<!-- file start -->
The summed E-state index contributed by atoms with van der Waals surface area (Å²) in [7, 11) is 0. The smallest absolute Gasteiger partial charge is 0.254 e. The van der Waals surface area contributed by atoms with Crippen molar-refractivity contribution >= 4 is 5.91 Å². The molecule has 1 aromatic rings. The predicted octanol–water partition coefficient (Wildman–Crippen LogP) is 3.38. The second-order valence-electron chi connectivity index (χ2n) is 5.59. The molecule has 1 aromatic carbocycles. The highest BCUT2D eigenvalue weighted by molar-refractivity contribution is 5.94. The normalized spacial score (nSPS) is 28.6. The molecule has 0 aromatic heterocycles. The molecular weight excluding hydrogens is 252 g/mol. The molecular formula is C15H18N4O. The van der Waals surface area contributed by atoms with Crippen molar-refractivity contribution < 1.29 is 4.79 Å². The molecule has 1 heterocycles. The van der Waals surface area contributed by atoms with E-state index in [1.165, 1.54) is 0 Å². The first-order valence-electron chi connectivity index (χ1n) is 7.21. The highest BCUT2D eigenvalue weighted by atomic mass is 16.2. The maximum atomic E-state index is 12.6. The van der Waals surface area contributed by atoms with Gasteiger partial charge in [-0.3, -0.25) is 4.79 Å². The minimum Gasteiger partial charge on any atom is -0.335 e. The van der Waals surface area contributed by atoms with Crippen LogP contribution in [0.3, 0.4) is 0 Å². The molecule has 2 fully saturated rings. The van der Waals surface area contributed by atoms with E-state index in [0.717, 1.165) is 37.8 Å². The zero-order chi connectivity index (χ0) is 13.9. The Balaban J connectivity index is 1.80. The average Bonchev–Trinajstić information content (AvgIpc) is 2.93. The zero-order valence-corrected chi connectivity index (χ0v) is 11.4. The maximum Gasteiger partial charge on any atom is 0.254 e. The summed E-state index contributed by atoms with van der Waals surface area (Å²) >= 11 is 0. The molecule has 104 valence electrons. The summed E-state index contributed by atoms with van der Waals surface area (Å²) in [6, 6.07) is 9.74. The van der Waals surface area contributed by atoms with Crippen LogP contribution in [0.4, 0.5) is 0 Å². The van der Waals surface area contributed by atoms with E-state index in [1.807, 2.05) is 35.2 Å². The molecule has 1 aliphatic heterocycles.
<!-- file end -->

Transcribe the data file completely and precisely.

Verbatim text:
The summed E-state index contributed by atoms with van der Waals surface area (Å²) in [7, 11) is 0. The smallest absolute Gasteiger partial charge is 0.254 e. The van der Waals surface area contributed by atoms with Crippen molar-refractivity contribution >= 4 is 5.91 Å². The molecule has 1 aromatic rings. The predicted octanol–water partition coefficient (Wildman–Crippen LogP) is 3.38. The second-order valence-electron chi connectivity index (χ2n) is 5.59. The molecule has 1 aromatic carbocycles. The highest BCUT2D eigenvalue weighted by molar-refractivity contribution is 5.94. The normalized spacial score (nSPS) is 28.6. The molecule has 0 aromatic heterocycles. The molecular weight excluding hydrogens is 252 g/mol. The molecular formula is C15H18N4O. The van der Waals surface area contributed by atoms with Crippen molar-refractivity contribution < 1.29 is 4.79 Å². The molecule has 1 heterocycles. The van der Waals surface area contributed by atoms with E-state index in [1.165, 1.54) is 0 Å². The first-order valence-electron chi connectivity index (χ1n) is 7.21. The highest BCUT2D eigenvalue weighted by atomic mass is 16.2. The maximum atomic E-state index is 12.6. The van der Waals surface area contributed by atoms with Gasteiger partial charge in [-0.3, -0.25) is 4.79 Å². The minimum Gasteiger partial charge on any atom is -0.335 e. The van der Waals surface area contributed by atoms with Crippen LogP contribution in [0.3, 0.4) is 0 Å². The molecule has 2 fully saturated rings. The van der Waals surface area contributed by atoms with E-state index in [0.717, 1.165) is 37.8 Å². The zero-order chi connectivity index (χ0) is 13.9. The Balaban J connectivity index is 1.80. The average Bonchev–Trinajstić information content (AvgIpc) is 2.93. The zero-order valence-corrected chi connectivity index (χ0v) is 11.4. The maximum Gasteiger partial charge on any atom is 0.254 e. The summed E-state index contributed by atoms with van der Waals surface area (Å²) >= 11 is 0. The molecule has 104 valence electrons. The summed E-state index contributed by atoms with van der Waals surface area (Å²) in [6, 6.07) is 9.74. The van der Waals surface area contributed by atoms with Crippen LogP contribution in [0.4, 0.5) is 0 Å². The van der Waals surface area contributed by atoms with E-state index in [1.807, 2.05) is 35.2 Å². The molecule has 1 aliphatic heterocycles.